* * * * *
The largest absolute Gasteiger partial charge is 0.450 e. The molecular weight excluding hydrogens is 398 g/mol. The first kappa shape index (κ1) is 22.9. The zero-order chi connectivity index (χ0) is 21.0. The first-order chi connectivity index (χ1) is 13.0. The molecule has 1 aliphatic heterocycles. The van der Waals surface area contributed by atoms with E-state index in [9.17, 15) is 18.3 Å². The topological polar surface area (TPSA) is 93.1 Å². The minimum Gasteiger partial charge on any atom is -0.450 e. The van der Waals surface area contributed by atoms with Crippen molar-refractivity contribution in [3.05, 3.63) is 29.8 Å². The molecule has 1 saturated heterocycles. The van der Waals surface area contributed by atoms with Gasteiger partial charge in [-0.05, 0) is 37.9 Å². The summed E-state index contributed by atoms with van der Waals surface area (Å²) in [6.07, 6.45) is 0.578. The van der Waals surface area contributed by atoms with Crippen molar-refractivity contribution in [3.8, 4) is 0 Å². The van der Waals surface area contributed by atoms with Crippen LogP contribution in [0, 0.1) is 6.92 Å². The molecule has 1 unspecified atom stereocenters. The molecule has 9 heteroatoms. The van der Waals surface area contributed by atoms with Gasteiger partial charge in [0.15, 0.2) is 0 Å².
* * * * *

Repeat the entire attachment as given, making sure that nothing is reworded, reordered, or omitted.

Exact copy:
The largest absolute Gasteiger partial charge is 0.450 e. The molecular weight excluding hydrogens is 398 g/mol. The first kappa shape index (κ1) is 22.9. The zero-order chi connectivity index (χ0) is 21.0. The first-order chi connectivity index (χ1) is 13.0. The molecule has 1 aliphatic heterocycles. The van der Waals surface area contributed by atoms with E-state index in [9.17, 15) is 18.3 Å². The topological polar surface area (TPSA) is 93.1 Å². The minimum Gasteiger partial charge on any atom is -0.450 e. The van der Waals surface area contributed by atoms with Crippen molar-refractivity contribution in [3.05, 3.63) is 29.8 Å². The molecule has 1 saturated heterocycles. The van der Waals surface area contributed by atoms with Gasteiger partial charge in [-0.05, 0) is 37.9 Å². The summed E-state index contributed by atoms with van der Waals surface area (Å²) in [6.07, 6.45) is 0.578. The van der Waals surface area contributed by atoms with Crippen molar-refractivity contribution in [3.8, 4) is 0 Å². The van der Waals surface area contributed by atoms with Crippen LogP contribution in [0, 0.1) is 6.92 Å². The molecule has 1 unspecified atom stereocenters. The molecule has 9 heteroatoms. The van der Waals surface area contributed by atoms with Gasteiger partial charge in [0.15, 0.2) is 0 Å².